It’s very likely that most of us toss around the acronym of PMS (for premenstrual syndrome) without giving a thought as to where or how it originated. Dr. Katharina Dalton made a huge contribution to our understanding of hormone disturbances, and she is also the one who named the syndrome PMS. She identified and successfully treated many problems that were uniquely female. As we explore the mysteries and benefits of hormone therapies today, we are standing on the shoulders of her achievements, which include a tremendous amount of observation and study.
On her death at the age of 87 on September 17, 2004, Dr. Dalton’s life and work were reviewed by many major newspapers in Great Britain, where she practiced, and in the United States, where she also made a huge impact by identifying physical reasons for issues that had previously been dismissed as hysterical or only a figment of the mind. The concept of a women’s health movement may very well have started with her work.
At age 32, Dr. Dalton was still a medical student and pregnant when she wondered why she was suddenly free of the severe headaches she had experienced monthly. She took her observations to Dr. Raymond Greene, an endocrinologist, and speculated that progesterone, which is abundant during pregnancy and also should be abundant during the luteal phase (the second half of the menstrual cycle), might be the key. She and Dr. Greene first published their clinical experiences and theory in British medical journals in 1958, and proposed the term premenstrual syndrome. By then, Dr. Dalton had successfully treated premenstrual asthma, epilepsy, and migraine headaches with progesterone.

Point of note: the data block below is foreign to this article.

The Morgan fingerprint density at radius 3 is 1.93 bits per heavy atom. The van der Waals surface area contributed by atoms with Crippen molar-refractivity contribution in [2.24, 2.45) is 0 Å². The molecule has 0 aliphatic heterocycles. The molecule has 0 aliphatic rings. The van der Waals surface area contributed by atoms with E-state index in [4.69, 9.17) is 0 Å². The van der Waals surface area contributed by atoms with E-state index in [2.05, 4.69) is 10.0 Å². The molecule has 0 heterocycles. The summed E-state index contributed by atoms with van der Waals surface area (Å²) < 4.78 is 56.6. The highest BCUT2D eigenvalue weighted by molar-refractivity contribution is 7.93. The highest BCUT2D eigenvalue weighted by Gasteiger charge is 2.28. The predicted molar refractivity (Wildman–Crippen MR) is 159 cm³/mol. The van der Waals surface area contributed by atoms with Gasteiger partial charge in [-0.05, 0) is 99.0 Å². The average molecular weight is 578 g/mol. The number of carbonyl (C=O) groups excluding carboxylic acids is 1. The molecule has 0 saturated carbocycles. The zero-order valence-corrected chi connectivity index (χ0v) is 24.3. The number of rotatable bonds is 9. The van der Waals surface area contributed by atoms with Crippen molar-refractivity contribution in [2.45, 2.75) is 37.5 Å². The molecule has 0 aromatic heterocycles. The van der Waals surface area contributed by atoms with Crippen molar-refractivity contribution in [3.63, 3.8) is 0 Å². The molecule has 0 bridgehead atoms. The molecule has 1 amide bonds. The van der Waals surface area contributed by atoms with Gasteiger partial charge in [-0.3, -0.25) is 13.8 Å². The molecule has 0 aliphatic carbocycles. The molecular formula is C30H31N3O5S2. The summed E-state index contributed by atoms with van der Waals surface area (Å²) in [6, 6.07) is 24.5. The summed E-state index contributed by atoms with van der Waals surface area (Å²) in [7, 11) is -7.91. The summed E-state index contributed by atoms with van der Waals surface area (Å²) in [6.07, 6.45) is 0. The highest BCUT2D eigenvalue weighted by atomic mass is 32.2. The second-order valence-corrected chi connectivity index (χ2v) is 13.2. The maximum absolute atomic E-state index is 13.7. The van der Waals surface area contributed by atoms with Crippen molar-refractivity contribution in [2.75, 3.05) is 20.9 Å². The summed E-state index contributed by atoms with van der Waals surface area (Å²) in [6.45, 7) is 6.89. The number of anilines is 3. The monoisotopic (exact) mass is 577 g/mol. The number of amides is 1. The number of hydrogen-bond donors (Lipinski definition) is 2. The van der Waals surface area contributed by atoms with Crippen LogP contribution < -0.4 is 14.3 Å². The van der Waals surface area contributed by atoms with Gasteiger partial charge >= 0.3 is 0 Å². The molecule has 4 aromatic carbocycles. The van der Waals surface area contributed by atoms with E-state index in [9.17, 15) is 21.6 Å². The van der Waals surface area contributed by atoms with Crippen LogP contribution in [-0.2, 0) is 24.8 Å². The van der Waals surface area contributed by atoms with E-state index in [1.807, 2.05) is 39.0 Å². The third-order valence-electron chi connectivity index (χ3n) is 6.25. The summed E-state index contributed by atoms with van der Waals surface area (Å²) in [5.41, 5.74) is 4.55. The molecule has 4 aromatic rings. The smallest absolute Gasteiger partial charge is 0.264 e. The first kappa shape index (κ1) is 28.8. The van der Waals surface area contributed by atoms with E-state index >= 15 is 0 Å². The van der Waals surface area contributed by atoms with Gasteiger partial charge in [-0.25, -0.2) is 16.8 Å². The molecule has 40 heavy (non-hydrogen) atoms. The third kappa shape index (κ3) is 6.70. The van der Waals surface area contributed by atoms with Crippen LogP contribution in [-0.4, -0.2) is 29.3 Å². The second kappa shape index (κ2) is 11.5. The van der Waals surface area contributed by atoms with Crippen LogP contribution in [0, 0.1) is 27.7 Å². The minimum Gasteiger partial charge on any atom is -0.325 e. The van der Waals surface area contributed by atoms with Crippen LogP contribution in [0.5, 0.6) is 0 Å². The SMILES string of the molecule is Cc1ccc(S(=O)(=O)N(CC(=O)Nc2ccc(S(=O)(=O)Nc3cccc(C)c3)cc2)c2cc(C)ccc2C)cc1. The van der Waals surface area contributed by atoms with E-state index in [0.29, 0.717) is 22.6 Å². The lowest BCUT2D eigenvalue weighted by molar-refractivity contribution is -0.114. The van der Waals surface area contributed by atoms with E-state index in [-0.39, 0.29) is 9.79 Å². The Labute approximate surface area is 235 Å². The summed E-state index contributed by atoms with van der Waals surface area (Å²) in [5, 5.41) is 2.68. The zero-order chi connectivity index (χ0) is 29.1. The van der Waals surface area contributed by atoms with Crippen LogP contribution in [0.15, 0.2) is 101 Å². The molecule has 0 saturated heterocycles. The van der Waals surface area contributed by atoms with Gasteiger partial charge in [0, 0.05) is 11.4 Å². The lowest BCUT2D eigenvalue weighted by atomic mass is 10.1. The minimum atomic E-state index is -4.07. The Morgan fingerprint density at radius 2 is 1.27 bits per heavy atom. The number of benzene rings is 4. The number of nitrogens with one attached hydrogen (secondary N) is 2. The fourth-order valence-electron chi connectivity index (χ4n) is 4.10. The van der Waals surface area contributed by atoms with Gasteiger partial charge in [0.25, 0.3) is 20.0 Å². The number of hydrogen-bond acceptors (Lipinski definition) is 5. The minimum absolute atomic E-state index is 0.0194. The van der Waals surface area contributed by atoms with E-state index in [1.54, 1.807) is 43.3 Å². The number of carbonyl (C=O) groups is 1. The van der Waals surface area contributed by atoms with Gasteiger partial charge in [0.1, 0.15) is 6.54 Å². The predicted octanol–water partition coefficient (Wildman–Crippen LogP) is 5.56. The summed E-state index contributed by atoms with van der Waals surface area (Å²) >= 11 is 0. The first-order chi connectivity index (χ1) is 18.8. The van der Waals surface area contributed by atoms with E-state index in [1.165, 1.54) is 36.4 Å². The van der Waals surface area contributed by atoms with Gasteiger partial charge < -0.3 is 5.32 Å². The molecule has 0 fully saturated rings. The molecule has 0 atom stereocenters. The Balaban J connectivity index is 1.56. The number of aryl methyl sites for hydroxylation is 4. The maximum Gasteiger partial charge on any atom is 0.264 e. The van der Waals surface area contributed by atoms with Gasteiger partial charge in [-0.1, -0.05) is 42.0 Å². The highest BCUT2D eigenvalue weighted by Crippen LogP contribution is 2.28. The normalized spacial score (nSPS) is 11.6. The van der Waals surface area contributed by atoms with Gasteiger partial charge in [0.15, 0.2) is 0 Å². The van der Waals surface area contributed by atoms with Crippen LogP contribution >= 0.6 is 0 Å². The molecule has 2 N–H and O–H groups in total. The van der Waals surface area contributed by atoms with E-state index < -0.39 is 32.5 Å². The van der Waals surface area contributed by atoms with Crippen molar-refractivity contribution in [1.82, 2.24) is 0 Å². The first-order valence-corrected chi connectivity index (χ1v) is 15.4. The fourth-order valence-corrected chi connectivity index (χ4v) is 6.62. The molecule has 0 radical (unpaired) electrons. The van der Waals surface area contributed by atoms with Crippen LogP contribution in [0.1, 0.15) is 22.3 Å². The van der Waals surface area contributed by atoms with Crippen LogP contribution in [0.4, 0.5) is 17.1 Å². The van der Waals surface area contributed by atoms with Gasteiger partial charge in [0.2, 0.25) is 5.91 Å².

Progesterone, which has an effect throughout the body, is produced in the adrenal glands in addition to the progesterone produced by the ovaries. Dr. Dalton used progesterone that was equivalent in structure to the hormone found naturally in the human body. She was adamant that other synthetic derivatives of progesterone could not be used, contrary to what her medical colleagues believed.
Throughout her career, Dr. Dalton carefully examined her patients, collected data, posed theories, and tested her ideas. She developed a system of charting to help monitor the large number of symptoms that could present with PMS. An adaptation of the Symptoms Chart is available for download from our website.
One of Dr. Dalton’s observations was that some of the symptoms of PMS (including edema, hypertension, and albumin in the urine) seemed to also occur as early signs of toxemia in pregnancy. She began trials of intervention with progesterone, in collaboration with a maternity hospital. The hospital records showed an average incidence of toxemia to be 9%. After the first patients who were treated delivered babies in 1955, the incidence dropped to a low of 1.0%. Each patient was given a test dose of progesterone when early symptoms occurred and then treated continually if symptoms resolved, while moderating the doses according to symptom relief.